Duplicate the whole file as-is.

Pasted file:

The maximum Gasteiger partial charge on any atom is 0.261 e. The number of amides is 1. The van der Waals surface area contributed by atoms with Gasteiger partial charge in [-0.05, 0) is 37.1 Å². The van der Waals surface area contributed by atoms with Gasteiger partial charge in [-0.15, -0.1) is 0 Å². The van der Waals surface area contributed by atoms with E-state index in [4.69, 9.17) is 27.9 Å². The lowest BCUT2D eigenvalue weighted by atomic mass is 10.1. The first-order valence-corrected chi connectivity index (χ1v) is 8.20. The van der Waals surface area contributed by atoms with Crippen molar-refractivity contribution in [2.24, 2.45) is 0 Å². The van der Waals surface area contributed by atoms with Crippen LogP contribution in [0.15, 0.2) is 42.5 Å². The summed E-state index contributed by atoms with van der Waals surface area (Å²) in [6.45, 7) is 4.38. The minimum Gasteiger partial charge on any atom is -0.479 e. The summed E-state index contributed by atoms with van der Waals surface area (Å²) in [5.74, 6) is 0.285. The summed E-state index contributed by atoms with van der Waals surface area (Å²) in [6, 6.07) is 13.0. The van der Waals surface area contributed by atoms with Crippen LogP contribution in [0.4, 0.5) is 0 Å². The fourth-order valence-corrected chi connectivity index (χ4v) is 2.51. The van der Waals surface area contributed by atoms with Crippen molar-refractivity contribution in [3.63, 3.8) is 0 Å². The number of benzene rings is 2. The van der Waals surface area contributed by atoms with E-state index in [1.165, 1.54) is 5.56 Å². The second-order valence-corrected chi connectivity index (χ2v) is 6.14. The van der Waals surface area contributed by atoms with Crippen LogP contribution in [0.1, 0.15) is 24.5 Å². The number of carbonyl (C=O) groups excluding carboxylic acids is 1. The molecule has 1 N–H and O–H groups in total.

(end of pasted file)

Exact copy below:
The maximum Gasteiger partial charge on any atom is 0.261 e. The number of amides is 1. The van der Waals surface area contributed by atoms with Gasteiger partial charge in [-0.05, 0) is 37.1 Å². The van der Waals surface area contributed by atoms with Gasteiger partial charge in [-0.15, -0.1) is 0 Å². The van der Waals surface area contributed by atoms with E-state index in [4.69, 9.17) is 27.9 Å². The lowest BCUT2D eigenvalue weighted by atomic mass is 10.1. The first-order valence-corrected chi connectivity index (χ1v) is 8.20. The van der Waals surface area contributed by atoms with Crippen molar-refractivity contribution in [2.24, 2.45) is 0 Å². The van der Waals surface area contributed by atoms with Crippen LogP contribution in [0.15, 0.2) is 42.5 Å². The summed E-state index contributed by atoms with van der Waals surface area (Å²) in [6.45, 7) is 4.38. The minimum Gasteiger partial charge on any atom is -0.479 e. The summed E-state index contributed by atoms with van der Waals surface area (Å²) in [5.74, 6) is 0.285. The summed E-state index contributed by atoms with van der Waals surface area (Å²) in [6, 6.07) is 13.0. The van der Waals surface area contributed by atoms with Crippen LogP contribution in [0.4, 0.5) is 0 Å². The fourth-order valence-corrected chi connectivity index (χ4v) is 2.51. The van der Waals surface area contributed by atoms with Crippen molar-refractivity contribution in [3.63, 3.8) is 0 Å². The number of benzene rings is 2. The van der Waals surface area contributed by atoms with E-state index in [1.165, 1.54) is 5.56 Å². The second-order valence-corrected chi connectivity index (χ2v) is 6.14. The van der Waals surface area contributed by atoms with Crippen LogP contribution in [0.1, 0.15) is 24.5 Å². The number of carbonyl (C=O) groups excluding carboxylic acids is 1. The molecule has 1 N–H and O–H groups in total.